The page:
Us Weekly Profits From Fake Kendall Jenner Interview

Kendall Jenner Us Weekly

By Daniel Gates

COMMENTARY

Kendall Jenner Us Weekly

(Us Weekly)

UPDATE: After Gossip Cop published this story, Us Weekly issued a retraction for its fake Kendall Jenner interview. We have retained the screenshot at right to illustrate our story because, at some point, the magazine will undoubtedly and quietly remove its egregious error.

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Us Weekly won. That’s the lesson from Wednesday, when the magazine published completely fabricated “quotes” from Kendall Jenner, didn’t seem to care that the quotes had been made up, never offered a correction or apology for publishing made-up quotes, and happily left the story online so it could continue to be shared tens of thousands of times on social media and generate advertising revenue.

Gossip Cop was the first outlet to confirm with Jenner’s camp that she had NEVER spoken to Us Weekly and that the interview was fake. Shortly thereafter, Jenner herself took Us Weekly to task on Twitter, saying the magazine had made up the interview. Dozens of outlets picked up the Gossip Cop report and Jenner’s tweets, which is a great. The public record, so to speak, now shows that the interview never happened, and that Jenner never specifically commented on her father’s gender transition, despite the phony Us Weekly scoop. Every day, Gossip Cop tries to wipe out wrong rumors, and in this case, the debunking got a lot of traction.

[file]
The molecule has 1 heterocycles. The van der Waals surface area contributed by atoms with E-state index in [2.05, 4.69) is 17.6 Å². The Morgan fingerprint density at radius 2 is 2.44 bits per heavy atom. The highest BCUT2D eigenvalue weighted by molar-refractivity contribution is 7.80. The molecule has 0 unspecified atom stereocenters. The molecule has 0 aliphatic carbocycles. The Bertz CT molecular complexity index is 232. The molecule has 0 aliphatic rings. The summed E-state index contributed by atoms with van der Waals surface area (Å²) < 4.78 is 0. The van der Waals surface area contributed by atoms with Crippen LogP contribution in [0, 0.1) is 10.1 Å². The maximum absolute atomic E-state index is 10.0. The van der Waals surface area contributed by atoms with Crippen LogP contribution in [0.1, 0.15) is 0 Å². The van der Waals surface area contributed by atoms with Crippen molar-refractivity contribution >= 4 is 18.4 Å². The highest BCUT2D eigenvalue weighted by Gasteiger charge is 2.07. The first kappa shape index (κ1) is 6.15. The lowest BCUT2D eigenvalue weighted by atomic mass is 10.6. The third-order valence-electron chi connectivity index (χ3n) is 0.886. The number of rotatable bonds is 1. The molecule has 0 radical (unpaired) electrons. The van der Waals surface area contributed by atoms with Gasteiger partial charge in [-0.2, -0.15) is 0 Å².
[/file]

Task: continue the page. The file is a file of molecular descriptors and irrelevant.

But the bad journalism still paid off in business terms for Us Weekly. “Exclusive: Kendall Jenner Breaks Silence on Bruce Jenner’s Transition: ‘I Will Always Love My Dad'” is still on the magazine’s website (see above). (The byline, conveniently, just says “Us Weekly Staff,” so it’s impossible to find out from any one reporter where the fake quotes originated.) The outlet is still treating the fiction as news, and the phony quotes are still being circulated in some places as though they’re real. And Us Weekly, which is usually a lot more scrupulous and careful than other newsstand tabloids, is profiting.

Gossip Cop has been at this long enough to know that sensationalism will almost always get more traffic than the truth, and that people are inclined to believe what magazines tell them, no matter how false. We’re not surprised when tabloids make up stories in order to claim “exclusives.” But it’s beyond frustrating that a place like Us Weekly is refusing to acknowledge a fundamental lapse in judgment, choosing instead to exploit it for as long as possible. That’s how the Internet and the celebrity gossip mill operate way, way too often in 2015. You don’t win by being responsible. You don’t win by being accurate. You win by being seen.

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